Suburb-hunting in Modernist Metroland

SPB Mais

“To the believer in the influence of the environment – and I am certainly one – it comes as something of a shock to discover that what we are pleased to call the suburban outlook – that is, the narrow outlook of the stereotyped – is shared by the owners of castles in the Cheviots and studios in Chelsea, and is actually rather rare in the suburbs which are supposed to engender it. The truth, I thought, must be that the suburbs are not quite so uniform in character as they are made out to be.”

This is the opening to a chapter on the London suburbs in England’s Character by SPB Mais (1937). I keep coming back to Mais – I think he is one of the most resonant forebares of this art of wandering around and recording your thoughts about what you have seen. That must have been why I took this book down off the shelf this evening.

Mais’ ‘suburb-hunting’ started out in Harrow with its gasometers and he praises North Harrow for a “surprising moment of courage in building a series of dazzling white flats with green tiles, recessed balconies, multitudinous glass, and terraces fronting a communal public unfenced garden.” Sounds like he’s describing the now Grade-II listed Pinner Court designed by local architect HJ Mark and completed in 1936 at the time Mais would have been writing the book.

Pinner: Pinner Court, Pinner Road (Nigel Cox) / CC BY-SA 2.0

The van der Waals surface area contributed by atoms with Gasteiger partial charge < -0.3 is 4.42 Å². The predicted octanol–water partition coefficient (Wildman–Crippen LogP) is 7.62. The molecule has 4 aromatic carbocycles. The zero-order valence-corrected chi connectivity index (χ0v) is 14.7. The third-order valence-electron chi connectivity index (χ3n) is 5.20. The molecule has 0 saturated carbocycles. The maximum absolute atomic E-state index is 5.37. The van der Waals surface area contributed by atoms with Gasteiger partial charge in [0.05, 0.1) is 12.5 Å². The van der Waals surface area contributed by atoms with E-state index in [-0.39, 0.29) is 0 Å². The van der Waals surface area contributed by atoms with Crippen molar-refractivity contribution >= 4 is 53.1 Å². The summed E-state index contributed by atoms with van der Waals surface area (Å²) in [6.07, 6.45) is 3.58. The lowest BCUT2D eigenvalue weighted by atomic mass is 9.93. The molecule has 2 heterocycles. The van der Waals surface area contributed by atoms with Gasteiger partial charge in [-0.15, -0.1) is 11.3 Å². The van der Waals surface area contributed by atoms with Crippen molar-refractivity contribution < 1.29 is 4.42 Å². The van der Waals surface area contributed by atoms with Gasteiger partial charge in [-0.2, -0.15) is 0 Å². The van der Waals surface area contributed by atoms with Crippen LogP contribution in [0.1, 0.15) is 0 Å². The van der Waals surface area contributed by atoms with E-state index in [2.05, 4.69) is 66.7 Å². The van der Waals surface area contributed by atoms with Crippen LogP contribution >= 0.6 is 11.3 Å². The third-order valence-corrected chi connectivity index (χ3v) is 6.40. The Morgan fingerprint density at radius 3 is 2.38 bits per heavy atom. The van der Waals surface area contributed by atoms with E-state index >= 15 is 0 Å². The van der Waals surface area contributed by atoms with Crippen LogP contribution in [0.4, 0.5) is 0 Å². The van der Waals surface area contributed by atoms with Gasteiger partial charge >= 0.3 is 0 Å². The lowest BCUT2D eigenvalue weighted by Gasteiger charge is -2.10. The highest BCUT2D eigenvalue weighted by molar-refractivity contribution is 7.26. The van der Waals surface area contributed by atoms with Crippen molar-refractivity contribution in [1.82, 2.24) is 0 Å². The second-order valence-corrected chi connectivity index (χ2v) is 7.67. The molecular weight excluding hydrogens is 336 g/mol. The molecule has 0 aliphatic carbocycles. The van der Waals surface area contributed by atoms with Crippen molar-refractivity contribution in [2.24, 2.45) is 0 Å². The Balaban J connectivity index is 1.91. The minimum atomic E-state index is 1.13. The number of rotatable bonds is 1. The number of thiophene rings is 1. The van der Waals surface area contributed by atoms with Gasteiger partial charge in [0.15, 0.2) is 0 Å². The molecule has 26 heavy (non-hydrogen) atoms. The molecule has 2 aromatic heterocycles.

Large chunks of Pinner and Rayners Lane have now been placed in a conservation area to protect its modernist and art deco inspired buildings and streetscapes – and it seems that HJ Mark was at the centre of this suburban Bauhausian outpost, particularly in Eastcote Town Centre.

This makes me wonder whether Mais, a self-professed ‘man of the hills’, was in fact a closet modernist, further evidenced by his belief in the influence of the environment it re-enforces my vision of this tweedy BBC radio presenter of Microphone At Large as a proto-psychogeographer. Was he drawn out to Harrow to discuss the modernist project with Mark and take a topographical ramble through the dreamscape that Marks had created in the Harrows and the Weald.

More modernist wonders of the suburbs can be seen on the brilliant Modernism in Metroland website.

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  1. Pingback: Walking the Metropolitan Line Finchley Road to Northwood - the lost byway

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